Standard deviation is something that not a lot of people will be able to use in their everyday conversation. This wiki is going to attempt to explain standard deviation in the simplest of terms. If we know the standard deviation of a set of numbers, we know the story of that set of numbers. To find the standard deviation, we need to have a set of numbers/scores, the average of those scores, and the number of numbers/scores in a data set. It may be thought of as the average difference of the scores from the mean of distribution, how far they are away from the mean (wikipedia.org)

To get a standard deviation we need to have the set of numbers and the mean of that set. We then subtract the mean from each value, and then square each individual value. We add those squared values up, and then divide by one less than the number of values in a given set (N-1). We then take the square root of that number. This doesn’t make much sense without an example, but we are just getting an idea of what this standard deviation is.

The number that we come up with is the standard deviation. Ok, what is that you may ask? The standard deviation is the amount of variance around the mean of a set of scores/numbers. A good way to phrase it is by posing the question, “How close are all the scores to the mean?” The standard deviation goes above and below the average of a set of numbers, meaning that it is labeled either +1 or -1, or +2 or -2 standard deviations from the mean. +/-1 standard deviation from the mean contains roughly 68% of the data, while +/-2 standard deviations contains almost 95% of the data. This also has to fall within a normal distribution, which means the average is in the middle of a bell curve. When the examples are pretty tightly bunched together and the bell-shaped curve is steep, the standard deviation is small. When the examples are spread apart and the bell curve is relatively flat, that tells you that you have a relatively large standard deviation (robertniles.com)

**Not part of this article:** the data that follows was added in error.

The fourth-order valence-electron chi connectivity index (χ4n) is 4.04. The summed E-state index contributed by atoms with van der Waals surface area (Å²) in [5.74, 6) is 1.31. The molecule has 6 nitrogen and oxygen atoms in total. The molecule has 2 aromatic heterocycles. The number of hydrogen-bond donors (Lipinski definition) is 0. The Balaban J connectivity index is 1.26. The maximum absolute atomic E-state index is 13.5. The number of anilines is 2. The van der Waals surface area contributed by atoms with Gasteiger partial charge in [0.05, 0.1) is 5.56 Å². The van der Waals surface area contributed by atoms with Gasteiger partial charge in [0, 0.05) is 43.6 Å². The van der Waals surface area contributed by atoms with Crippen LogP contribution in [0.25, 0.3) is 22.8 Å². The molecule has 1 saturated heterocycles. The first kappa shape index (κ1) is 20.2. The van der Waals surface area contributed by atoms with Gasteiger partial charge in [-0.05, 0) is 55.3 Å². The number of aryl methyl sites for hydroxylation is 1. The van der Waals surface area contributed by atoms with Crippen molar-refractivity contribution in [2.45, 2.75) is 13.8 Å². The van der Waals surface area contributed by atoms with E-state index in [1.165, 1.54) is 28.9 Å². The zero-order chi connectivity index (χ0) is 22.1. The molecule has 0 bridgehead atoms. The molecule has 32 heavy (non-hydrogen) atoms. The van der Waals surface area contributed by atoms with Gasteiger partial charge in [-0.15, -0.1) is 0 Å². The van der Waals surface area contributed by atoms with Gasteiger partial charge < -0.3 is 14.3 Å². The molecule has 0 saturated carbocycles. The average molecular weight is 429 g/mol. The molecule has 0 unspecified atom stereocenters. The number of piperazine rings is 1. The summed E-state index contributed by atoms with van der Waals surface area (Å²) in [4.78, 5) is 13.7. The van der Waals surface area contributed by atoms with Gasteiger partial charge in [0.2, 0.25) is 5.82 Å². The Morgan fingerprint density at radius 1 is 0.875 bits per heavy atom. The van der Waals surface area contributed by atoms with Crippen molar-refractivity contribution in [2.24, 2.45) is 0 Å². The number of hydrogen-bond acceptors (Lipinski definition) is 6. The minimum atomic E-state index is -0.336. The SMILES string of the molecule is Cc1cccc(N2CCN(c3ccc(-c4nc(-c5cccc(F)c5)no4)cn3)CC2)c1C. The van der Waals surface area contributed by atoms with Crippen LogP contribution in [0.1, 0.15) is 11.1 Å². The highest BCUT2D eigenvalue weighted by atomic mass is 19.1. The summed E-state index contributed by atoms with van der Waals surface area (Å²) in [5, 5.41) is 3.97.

After a brief explanation of what standard deviation is, I will give an example with some numbers. Let’s say we have a set of numbers with the mean being 50. Te standard deviation has been calculated to be 3.5. To sum it up, we can say with just these few numbers that 68% of the data set will fall between 46.5 and 53.5. We can also say that 95% of all data in that set will fall between 43 and 57. So that is the most basic explanation of standard deviation.

To get a standard deviation we need to have the set of numbers and the mean of that set. We then subtract the mean from each value, and then square each individual value. We add those squared values up, and then divide by one less than the number of values in a given set (N-1). We then take the square root of that number. This doesn’t make much sense without an example, but we are just getting an idea of what this standard deviation is.

The number that we come up with is the standard deviation. Ok, what is that you may ask? The standard deviation is the amount of variance around the mean of a set of scores/numbers. A good way to phrase it is by posing the question, “How close are all the scores to the mean?” The standard deviation goes above and below the average of a set of numbers, meaning that it is labeled either +1 or -1, or +2 or -2 standard deviations from the mean. +/-1 standard deviation from the mean contains roughly 68% of the data, while +/-2 standard deviations contains almost 95% of the data. This also has to fall within a normal distribution, which means the average is in the middle of a bell curve. When the examples are pretty tightly bunched together and the bell-shaped curve is steep, the standard deviation is small. When the examples are spread apart and the bell curve is relatively flat, that tells you that you have a relatively large standard deviation (robertniles.com)

After a brief explanation of what standard deviation is, I will give an example with some numbers. Let’s say we have a set of numbers with the mean being 50. Te standard deviation has been calculated to be 3.5. To sum it up, we can say with just these few numbers that 68% of the data set will fall between 46.5 and 53.5. We can also say that 95% of all data in that set will fall between 43 and 57. So that is the most basic explanation of standard deviation.

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